Alleged Missing Imo Bailout Fund. Court Disappoints Uche Nwosu – Adjourns Case to January 31, 2018

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NewExpress Nigeria
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A case filed by the Chief of Staff and son-inlaw to the Governor, Mr. Uche Nwosu in an Owerri High Court following a Newspaper publication on a cook who allegedly absconded with some amount of money alleged to be part of the bailout fund came up on Wednesday October 25, 2017 for hearing.
The sitting was for an application filed by Community Watchdog Newspaper through their lawyer, Prof. Francis Dike (SAN), seeking to set aside a “default judgment entered in favour of the claimant, Uche Nwosu after its first application on the 18th of October 2017 failed on technical grounds for which the defendant re-applied to have the judgment set aside.

 

Since it was a refusal to set aside the default judgment, the lead counsel of the Watchdog Newspaper, Professor F.C Dike, (SAN) former Attorney General of Imo State, took up the matter in view of its sensitive nature and revived the court process.

The matter was consequently fixed for hearing on Wednesday October 25, 2017, but before that day it was gathered that the claimant Uche Nwosu had gotten judgment order for which he published same on pages of Newspapers and then went to court to levy execution in swag.

Unfortunately, he found out that it was not possible since the defendant, Community Watchdog Newspapers, had diligently filed a motion to set aside the judgment. It was observed that the claimant Uche Nwosu in anticipation of a favourable ruling mobilized men to court possibly to witness the execution and expecting to be interviewed thereafter, following the anticipation that the court will strike out the matter.

He was however disappointed when Professor F.C Dike (SAN) a legal luminary of the highest order made a brilliant submission faulting the grounds on which the judgment was entered in the absence of both parties and cited no less than ten supreme court authorities to buttress his point.
The defense counsel while addressing the court on the case also applied to have the earlier application withdrawn which the court granted to him after Uche Nwosu’s counsel, and former T.C Chairman of Nkwerre LGA, Barrister Paschal Onwudike had reluctantly allowed without opposing it.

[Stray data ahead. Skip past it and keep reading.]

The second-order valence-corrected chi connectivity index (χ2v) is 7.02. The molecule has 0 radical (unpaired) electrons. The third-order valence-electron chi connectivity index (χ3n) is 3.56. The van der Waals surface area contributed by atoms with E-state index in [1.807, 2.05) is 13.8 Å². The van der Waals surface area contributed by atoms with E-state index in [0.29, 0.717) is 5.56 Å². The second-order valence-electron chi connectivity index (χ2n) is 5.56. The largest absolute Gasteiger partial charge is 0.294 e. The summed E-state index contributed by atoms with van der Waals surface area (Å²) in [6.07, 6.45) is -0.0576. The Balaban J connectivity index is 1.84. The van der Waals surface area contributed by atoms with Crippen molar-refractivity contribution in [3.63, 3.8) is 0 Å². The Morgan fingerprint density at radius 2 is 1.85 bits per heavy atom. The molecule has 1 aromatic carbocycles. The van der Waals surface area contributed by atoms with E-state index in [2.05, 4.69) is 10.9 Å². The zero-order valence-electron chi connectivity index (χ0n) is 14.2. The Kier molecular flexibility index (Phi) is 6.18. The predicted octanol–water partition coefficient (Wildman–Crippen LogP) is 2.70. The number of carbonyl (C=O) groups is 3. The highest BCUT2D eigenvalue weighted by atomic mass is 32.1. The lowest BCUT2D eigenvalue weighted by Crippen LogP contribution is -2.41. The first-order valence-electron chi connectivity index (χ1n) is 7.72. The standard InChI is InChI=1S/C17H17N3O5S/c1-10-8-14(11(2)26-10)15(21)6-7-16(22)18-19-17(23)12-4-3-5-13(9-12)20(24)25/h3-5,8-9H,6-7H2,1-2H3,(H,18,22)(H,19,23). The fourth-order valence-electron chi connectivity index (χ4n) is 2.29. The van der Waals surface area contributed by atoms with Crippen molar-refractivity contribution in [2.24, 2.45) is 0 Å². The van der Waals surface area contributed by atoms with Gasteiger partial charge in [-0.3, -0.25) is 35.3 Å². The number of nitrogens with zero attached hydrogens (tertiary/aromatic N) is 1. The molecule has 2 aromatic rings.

The new application was argued brilliantly by the defense lead counsel, Prof. Dike when he urged the court through the new application, to set aside the default judgment, grant extension of time, memorandum of appearance and showed evidence that the default fees had been completely paid with the accompanying proposed statement of defense showing sufficient readiness for the matter. Having complied with the provisions of the law, the Senior Advocate of Nigeria (SAN) asked the court to set aside the judgment.

The counsel to the claimant told the court that the issue has become “funccus officio” citing a number of appeal court judgment to buttress his subtle opposition. On its part, the court contended that the matter could not be “funccus officio” because what was given was a “default judgment and not judgment on merit”, since the case has not been heard or concluded.

In his reaction, the defense counsel countered the claims of Barrister Pascal Onwukaike citing a number of supreme court judgments and authorities while also insisting that the claimant has no reason to oppose the application as it infringes on the right of his client to fair hearing. The court in its decision which turned out to be contrary to the expectation of Uche Nwosu, that the matter should struck out same day for the second time to enable them levy execution immediately, adjourned the matter to 31st January, 2018, for ruling. By implication, no execution would be levied on the Newspaper pending when the outcome of the next year.

Addressing the press outside the court room, after the hearing, Professor Dike said “whatever be the case, whether the ruling is given in favour or against, there is no cause for alarm as we are willing to go to appeal court”. We will be very diligent and attentive in whatever they do, let us hope for a favourable ruling.


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